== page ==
By Jared Chausow
By Katie Toth
By Elizabeth Flock
By Albert Samaha
By Anna Merlan
By Jon Campbell
By Jon Campbell
By Albert Samaha
This is nothing new. In the darker recesses of our culture's consciousness, dumb and blond have always equaled messy, malleable, sexy, and guilt-free. Dumb blonds of both sexes will pleasure you in the backseat and never look up. They'll let the video of the encounter slip out and feel certain it'll help your career too. They might not even wince when you return their lost wallet, all emptied out. (It was Daddy's dough anyway.) No wonder this phenomenon is tawdrily timeless.
But the recent craving for DBs has been so extra-voracious that even some natural blonds have managed to become popular. Millions become aroused watching platinum petunias fall out of limos and onto booze-stained red carpets, while others delight in sitting back and clucking, "There but for the grace of God go . . . aye, aye, aye!" Either way, the dummies win, writhing on to even greater ditzy glory and better salons.
Why now? Partly because women have come so far that the inevitable backlash has men anxious to see them take a giant step in reverse (even if they're making millions in doing so). Meanwhile, women can feel less envious of successful beauties when these idols are barely able to stand up without puking through their nose jobs. As the ladies get a firmer stronghold on showbiz, the biz responds with, "Fineas long as we can go back to representing you as hapless and hopeless," and the jaundiced audience approves and enables.
But now the dimwits are dumbing themselves out of the picture, jumping the shark without even knowing what that means. The backlash has suffered a backlash. A surfeit of pesky peroxide addicts who had face-lifts at age 12 and turned their abortions into handbags has made things so oppressively dumb-tastic that Charlize Theron has to wear boils and a modified babushka to elevate herself from the tragically superficial morass into respectability (though ever a trouper, she bravely still sports luscious blond locks).
I swear on my obsolete Uggs that dumb blonds are, like, officially over. It's just not cute anymore to watch people who, thanks to raging insecurity issues, insist on being both stick-thin (because they want to look "good") and camera-hoggingly self-humiliating. The spectacle of boobs popping out, drug dribble leaking out, and vaginas wearing out, all in the name of career advancement, was extremely amusing for a while, but everyone's too smart to stand by and applaud this sideshow any longer, especially if they can't get close enough to grab some.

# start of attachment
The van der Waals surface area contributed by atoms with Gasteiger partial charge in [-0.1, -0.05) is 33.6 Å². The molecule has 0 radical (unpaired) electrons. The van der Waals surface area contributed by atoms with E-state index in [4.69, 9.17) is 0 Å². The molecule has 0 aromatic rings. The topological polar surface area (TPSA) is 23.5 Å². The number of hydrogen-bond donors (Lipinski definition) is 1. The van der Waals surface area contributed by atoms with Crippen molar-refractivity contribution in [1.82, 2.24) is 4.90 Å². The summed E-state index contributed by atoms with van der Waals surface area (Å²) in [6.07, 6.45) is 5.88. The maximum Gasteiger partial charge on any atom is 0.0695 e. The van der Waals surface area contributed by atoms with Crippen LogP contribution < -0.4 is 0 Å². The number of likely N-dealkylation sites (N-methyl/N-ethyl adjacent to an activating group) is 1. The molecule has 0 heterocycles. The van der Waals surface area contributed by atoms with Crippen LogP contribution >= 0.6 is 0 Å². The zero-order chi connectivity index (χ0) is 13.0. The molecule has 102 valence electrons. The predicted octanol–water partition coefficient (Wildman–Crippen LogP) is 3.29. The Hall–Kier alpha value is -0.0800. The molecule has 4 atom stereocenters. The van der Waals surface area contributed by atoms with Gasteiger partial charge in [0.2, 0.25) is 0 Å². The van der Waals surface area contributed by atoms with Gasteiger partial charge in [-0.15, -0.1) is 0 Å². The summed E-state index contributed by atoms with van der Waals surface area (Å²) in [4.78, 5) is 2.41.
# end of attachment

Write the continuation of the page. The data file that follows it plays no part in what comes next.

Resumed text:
The last time I saw Paris
Come on, someone please lock Paris Hilton up ASAPget her to a nunnery! Admittedly I'm a fan; the heir-head's blank-slate quality allows millions to project whatever feelings they want onto her, which has allowed her to soar in every medium imaginable. (Even her bookwritten without her ever having read onehas gone into multiple printings.) Paris is actually quite slick on talk shows, rising above bad situations with surprising aplomb. But her messy behavior, stemming from an inbred sense of entitlement, has long been tiresome. Paris peaked when she had the nation searching for her missing chihuahua, only to realize she'd left it with Grandma. (But where she left Grandma, no one knows.) When she and blonde co-star Nicole Richie screwed up The Simple Life shootings with a tiny, little hitchthey weren't talking to one an otheryou wanted to yell, "Wake up, dingbats! It's all pretend anywayjust speak!" But now I feel that for my sanity's sake, neither should ever speak again. (By the way, their feud is second in dumb-blond hall of shameness only to Courtney Love heckling Pamela Anderson at the latter's roast, which may have been a battle of wits with an unarmed opponent.)
Gossipeuse Liz Smith tells me she thinks Paris is a cipher, but still a wildly popular one. "I think the power of the old Hilton name has a lot to do with it," she said, "and that is interesting to me because I began working for society columnist Cholly Knickerbocker back in the day when Hilton still meant something. Times change, but the snob appeal of a lost social climate endures."
Page Six pooh-bah Richard Johnson agrees that Paris still has it, saying of the blond brigade, "I don't think they're so dumbhere we are talking about themand they aren't truly blond either. You've got to give them credit. Paris looked great for Halloween in a white garter belt. I guess she was a hooker, or a stripper." She must have left her neurosurgeon costume at Granny's house.